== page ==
I agree with saint for the most part, but I would like to add some qualifiers and a few extra points.
Don't try and use 'style', as it often results in incomplete phrases, or sentences overloaded with adjectives. The rule of thumb here is to read what you've written again and think to yourself, does this flow properly? Would I, or a real person ever be able to say this in real conversation, given the proper context? Follow your own instinct when writing, unless, of course, you speak irritatingly anyway, in which case, follow these guidelines (the common comma can never be overused :P).
I've recently started to use the following method on my pieces of creative writing, in an attempt to give people who read it more freedom with their imaginations.
- Write your piece/story/paragraph (I find sections of four paragraphs at a time works best).
- Reread it, and edit it so that it flows.
- Now go through it and remove any adjectives you can that don't set the scene or add to the mood. Ordinarily, there will be at least two or three that can be edited out, and if you have been overloading your sentences in an attempt to be more concise, there will be many more. Rip them out if you want to be concise. They don't matter.
- Reread it again, and edit it so that it flows. Much of the time, this will involve undoing the previous edit, but thinking twice is far better than not thinking at all.
- (Optional) repeat several times from step two.
I would like to make it clear that I'm not against the use of adjectives, and to most people this method need not apply. But it is seriously painful, reading examples like the following, which is essentially one big adjective-phrase jammed into the middle of a sentence:
"A man with a nervous walk and posture that just screamed, "I'm a target for office abuse!" and then sat down again and hid under the seat appeared through the wall which rippled as he came through."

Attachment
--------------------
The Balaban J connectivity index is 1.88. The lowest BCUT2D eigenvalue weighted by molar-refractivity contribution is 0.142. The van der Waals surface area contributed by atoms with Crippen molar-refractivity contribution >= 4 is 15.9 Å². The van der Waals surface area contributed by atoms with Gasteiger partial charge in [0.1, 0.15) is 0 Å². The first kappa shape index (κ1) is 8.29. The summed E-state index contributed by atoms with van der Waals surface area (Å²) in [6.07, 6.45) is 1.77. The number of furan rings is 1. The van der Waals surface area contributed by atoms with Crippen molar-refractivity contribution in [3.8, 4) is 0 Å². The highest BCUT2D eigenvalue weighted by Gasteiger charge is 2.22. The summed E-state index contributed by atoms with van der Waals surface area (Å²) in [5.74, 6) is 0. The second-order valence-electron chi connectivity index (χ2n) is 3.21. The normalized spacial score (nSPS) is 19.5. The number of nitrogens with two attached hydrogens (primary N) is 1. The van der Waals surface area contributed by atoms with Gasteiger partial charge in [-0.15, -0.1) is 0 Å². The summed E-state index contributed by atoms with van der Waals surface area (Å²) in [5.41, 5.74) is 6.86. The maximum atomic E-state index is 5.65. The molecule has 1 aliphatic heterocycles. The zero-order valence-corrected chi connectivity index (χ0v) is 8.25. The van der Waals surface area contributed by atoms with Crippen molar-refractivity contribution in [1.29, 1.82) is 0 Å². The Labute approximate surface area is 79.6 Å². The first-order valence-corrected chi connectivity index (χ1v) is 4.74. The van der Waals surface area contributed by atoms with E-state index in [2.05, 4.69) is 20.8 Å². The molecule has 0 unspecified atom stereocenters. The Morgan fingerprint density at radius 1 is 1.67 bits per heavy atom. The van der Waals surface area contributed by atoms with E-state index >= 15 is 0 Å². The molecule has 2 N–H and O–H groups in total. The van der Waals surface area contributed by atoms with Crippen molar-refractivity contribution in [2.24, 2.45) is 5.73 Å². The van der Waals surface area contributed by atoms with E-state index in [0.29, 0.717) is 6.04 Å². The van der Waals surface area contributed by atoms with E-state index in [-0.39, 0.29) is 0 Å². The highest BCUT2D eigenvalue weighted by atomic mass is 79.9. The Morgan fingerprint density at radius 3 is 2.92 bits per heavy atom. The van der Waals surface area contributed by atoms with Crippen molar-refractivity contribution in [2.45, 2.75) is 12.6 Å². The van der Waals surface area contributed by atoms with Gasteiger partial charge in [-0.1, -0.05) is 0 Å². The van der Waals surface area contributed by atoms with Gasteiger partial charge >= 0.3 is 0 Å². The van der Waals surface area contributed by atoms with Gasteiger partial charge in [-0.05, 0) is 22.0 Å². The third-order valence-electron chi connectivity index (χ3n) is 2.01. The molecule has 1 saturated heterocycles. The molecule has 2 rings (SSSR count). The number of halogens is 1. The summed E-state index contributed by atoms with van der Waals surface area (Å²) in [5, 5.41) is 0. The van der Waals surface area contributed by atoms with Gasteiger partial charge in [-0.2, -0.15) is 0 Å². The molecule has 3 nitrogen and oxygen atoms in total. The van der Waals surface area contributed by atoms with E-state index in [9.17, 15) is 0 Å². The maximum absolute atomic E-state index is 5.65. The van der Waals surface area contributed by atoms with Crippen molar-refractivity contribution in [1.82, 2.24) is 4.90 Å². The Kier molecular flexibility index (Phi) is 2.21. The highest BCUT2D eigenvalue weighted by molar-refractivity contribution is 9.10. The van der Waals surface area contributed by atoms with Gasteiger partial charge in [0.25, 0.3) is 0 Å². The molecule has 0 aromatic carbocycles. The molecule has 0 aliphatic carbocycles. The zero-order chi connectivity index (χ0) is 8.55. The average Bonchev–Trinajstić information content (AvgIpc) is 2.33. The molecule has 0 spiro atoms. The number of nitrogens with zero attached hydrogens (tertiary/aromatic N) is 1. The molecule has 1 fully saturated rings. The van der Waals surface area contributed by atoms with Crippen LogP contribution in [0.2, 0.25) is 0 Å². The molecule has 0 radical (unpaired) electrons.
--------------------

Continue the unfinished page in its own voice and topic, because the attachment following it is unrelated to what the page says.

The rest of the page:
Don't make your readers think you're bouncing off the walls when you're writing.
If you notice, there is nearly never any appearance of the '!' in serious literature, be it classical, popular, journalistic... Once, reading a Gemmel book, I was 200 pages in and I found one '!'. Out of all of his books, he has used the exclamation mark once, at the end of a character's exclamation, which was very well done. But if you try and use it to make a point, 90% of the time it will just make you sound rushed and unsure of yourself.
This may not apply to humorous literature, but face it, it has been done, and you're not breaking new ground if you use it to show comic amounts of anger.
Never abandon your grammatical control when one of your characters make a dash for the prison gates. The book is not excited, the people in it are. Avoid exclamation points like the plague (the only sure preventation is total abstinence).
Finally, I'd like to say that there is no fixed formula for a good writing style, only common 'errors' that people often hate. I read enough that distinctive authors have come to be associated in my mind with a flavour. For example, Philip K. Dick, with his depressed and paranoid themes always reminds me of an aftertaste of battery acid - although his style is perfect, and the range of possible styles of similar value is incredible. No one could ever pin down all forms of 'good writing style'.